Burundian security forces crush anti-government demonstrations, including shooting protesters running away from them, to silence those opposed Nkurunziza bid for a third-term.
Amnesty international says in a report
Burundian authorities sought not just to disperse demonstrations, but to punish protesters for expressing their political views. They used excessive and disproportionate force, including lethal force, against protesters, at times shooting unarmed protesters running away from them,
Mbonimpa is shot as he makes his way home from work in the capital, by a gunman on a motorbike. Family member:
His condition is stable, and has even slightly improved.
United Nations Secretary-General Ban condemns ‘the assassination attempt’ and calls for the perpetrators to be brought to justice.
This incident… is part of a growing pattern of politically-motivated violence in Burundi that must be broken before it escalates beyond control.
Several diplomats, including from the United States and France, as well as African Union officials, attend Mbonimpa’s hospital bedside during the night until the arrival of the police.
AU Commission chief Dlamini-Zuma calls on the government to investigate the ‘attempted murder’ as well as ‘all other such killings’, and wishes Mbonimpa ‘a speedy recovery’, while Human Rights Watch Africa chief Bekele calls on the government to ensure his safety.
We are shocked at this blatant attack on one of Burundi’s most prominent and respected activists. The Burundian authorities should take immediate steps to secure Mbonimpa’s safety and protection.
Amnesty International condemns the ‘brazen attack’ it says is part of ‘a disturbing escalation’ of violence.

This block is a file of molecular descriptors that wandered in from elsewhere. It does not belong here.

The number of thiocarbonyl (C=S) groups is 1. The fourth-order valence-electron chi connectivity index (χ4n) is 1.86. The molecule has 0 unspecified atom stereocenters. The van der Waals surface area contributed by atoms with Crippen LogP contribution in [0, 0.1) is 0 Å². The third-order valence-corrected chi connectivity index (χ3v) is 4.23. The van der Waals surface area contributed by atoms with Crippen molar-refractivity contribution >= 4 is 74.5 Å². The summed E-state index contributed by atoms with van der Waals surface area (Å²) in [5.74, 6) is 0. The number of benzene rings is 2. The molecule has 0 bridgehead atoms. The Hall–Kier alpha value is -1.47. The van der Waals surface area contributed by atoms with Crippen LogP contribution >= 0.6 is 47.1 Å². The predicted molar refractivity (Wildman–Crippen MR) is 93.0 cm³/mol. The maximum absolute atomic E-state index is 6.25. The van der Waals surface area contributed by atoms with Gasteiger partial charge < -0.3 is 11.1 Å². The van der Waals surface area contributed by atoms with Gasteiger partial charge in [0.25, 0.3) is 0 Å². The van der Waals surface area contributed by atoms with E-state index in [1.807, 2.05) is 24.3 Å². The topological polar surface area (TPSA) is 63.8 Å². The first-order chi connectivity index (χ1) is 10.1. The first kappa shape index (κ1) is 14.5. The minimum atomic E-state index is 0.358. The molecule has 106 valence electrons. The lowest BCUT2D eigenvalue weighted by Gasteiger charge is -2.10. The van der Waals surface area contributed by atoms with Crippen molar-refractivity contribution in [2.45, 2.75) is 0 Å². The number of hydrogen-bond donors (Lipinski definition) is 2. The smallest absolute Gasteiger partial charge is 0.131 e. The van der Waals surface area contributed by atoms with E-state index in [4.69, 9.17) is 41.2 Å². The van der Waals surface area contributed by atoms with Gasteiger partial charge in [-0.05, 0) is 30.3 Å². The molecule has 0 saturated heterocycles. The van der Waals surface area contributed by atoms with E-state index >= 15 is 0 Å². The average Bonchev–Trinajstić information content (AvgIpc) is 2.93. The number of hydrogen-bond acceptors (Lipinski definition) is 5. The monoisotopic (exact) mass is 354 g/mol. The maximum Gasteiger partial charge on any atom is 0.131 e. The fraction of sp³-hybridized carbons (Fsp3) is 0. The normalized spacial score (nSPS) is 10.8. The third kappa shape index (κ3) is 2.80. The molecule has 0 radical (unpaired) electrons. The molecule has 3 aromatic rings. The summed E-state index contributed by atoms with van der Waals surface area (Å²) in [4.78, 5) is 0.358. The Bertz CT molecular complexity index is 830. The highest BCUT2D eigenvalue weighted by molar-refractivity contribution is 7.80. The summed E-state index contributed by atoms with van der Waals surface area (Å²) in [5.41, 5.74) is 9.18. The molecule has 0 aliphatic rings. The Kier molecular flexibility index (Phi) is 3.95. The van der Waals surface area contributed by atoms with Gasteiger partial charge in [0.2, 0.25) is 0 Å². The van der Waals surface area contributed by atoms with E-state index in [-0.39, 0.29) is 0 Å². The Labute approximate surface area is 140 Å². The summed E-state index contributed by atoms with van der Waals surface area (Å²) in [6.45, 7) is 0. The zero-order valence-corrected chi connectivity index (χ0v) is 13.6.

A report by Amnesty says Russian airstrikes have killed at least 200 civilians. The group accuses Russia of using cluster bombs in civilian areas and says such attacks could constitute war crimes.Russia’s defence ministry dismisses the report as containing “fake information” and “trite cliches”.
Amnesty International reports that female refugees coming to Europe face violence and harassment in excess of what is faced by male refugees.The report is based on interviews with 40 women and girls in Germany and Norway last month who had traveled from Turkey to Greece and then across the Balkans. The threat is greatest in Hungary, Croatia and Greece, where facilities are not segregated by sex and women are forced to sleep and shower alongside men. The “ad hoc” nature of receiving refugees is blamed for some of the issues. International Rescue Committee:
One of the challenges we have been facing is that it is taking a long time for the international community, and by that I mean governments, to wake up to this crisis and to realize that it is not something that they can wish away.